• For example, under Priority Axis 2 “Protection, Assistance and Rehabilitation of Victims”, the objective “Women and girls know their rights and have increased access to the justice system” contains the actions “Raise awareness and train actors on the importance of justice and international humanitarian law in the fight against GBV” and “Organiser l’accompagnement juridique et judiciaire des victimes des VBG”. indicators include: Number of awareness actions and training carried out, number of women and men affected, Number of GBV victims helped, Number of legal actions, and Number of convictions of registered GBV perpetrators. The departments in charge of achieving all of this are Ministry of Women's Empowerment and Child Protection, the Ministry of Justice, High Authority for the Consolidation of Peace, National Commission of Human Rights, civil society and non-governmental organisations and the media.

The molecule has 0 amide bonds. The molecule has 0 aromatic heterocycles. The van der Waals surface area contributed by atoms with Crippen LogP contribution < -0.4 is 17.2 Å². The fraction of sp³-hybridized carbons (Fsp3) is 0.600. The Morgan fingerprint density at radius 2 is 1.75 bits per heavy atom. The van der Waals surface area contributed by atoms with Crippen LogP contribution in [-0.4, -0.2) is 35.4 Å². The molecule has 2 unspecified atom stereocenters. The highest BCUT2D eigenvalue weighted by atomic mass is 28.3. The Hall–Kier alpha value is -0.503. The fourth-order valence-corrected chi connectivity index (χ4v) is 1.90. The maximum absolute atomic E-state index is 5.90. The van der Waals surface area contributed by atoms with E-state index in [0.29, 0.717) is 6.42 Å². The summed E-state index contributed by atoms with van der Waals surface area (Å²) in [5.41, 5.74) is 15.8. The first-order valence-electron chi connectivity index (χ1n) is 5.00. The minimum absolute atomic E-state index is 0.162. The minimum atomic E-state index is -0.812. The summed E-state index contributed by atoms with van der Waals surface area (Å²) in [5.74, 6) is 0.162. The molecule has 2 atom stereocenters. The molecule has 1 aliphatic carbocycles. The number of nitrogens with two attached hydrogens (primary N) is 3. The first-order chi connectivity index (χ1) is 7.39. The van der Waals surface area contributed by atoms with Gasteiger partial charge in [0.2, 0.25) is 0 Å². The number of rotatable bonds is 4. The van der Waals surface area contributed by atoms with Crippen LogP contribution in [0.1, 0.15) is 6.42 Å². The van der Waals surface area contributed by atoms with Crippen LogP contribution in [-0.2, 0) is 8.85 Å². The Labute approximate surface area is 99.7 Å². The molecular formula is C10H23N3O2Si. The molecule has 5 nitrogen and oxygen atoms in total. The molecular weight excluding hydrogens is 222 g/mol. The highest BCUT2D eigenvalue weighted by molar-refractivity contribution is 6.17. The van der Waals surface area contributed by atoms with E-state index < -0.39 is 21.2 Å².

• The implementation of this action plan will be carried out with the financial assistance of the State of Niger and its development partners, each according to its area of ​​intervention. These include, but are not limited to, the following major donors: UNDP, UN-WOMEN, UNFPA, UNHCR, UNICEF, EUCAP-SAHEL, NDI, WANEP, CARE INTERNATIONAL, PLAN INTERNATIONAL NIGER, OXFAM, SAVE THE CHILDREN, ICRC, IOM, PEDEV II , USAID, CEA, LUXDEVELOPMENT, AFD.
       
  • NAP Monitoring and Evaluation
    • The Ministry of Women's Empowerment and Child Protection (MPF / PE) will ensure the effective implementation of the NAP as well as the sustainability of planned actions. Specifically, the role of the MPF / PE is to: 
      • Obtain the political commitments necessary to implement the planned interventions
      • Ensure the implementation and coordination of the activities selected
      • Ensure the integration of selected activities into existing programs
      • Mobilise resources and ensure transparent management
      • Assure and preside over the functioning of the Working Group 1325
    • Other ministerial and state structures involved in the field of 1325 are responsible for:
      • Contribute to the implementation of planned activities
      • Ensure the integration of the selected activities into their existing sectoral programs
      • Promote partnership and joint programming with other parties for better synergy of action
      • Elaborate periodic reports of implementation of activities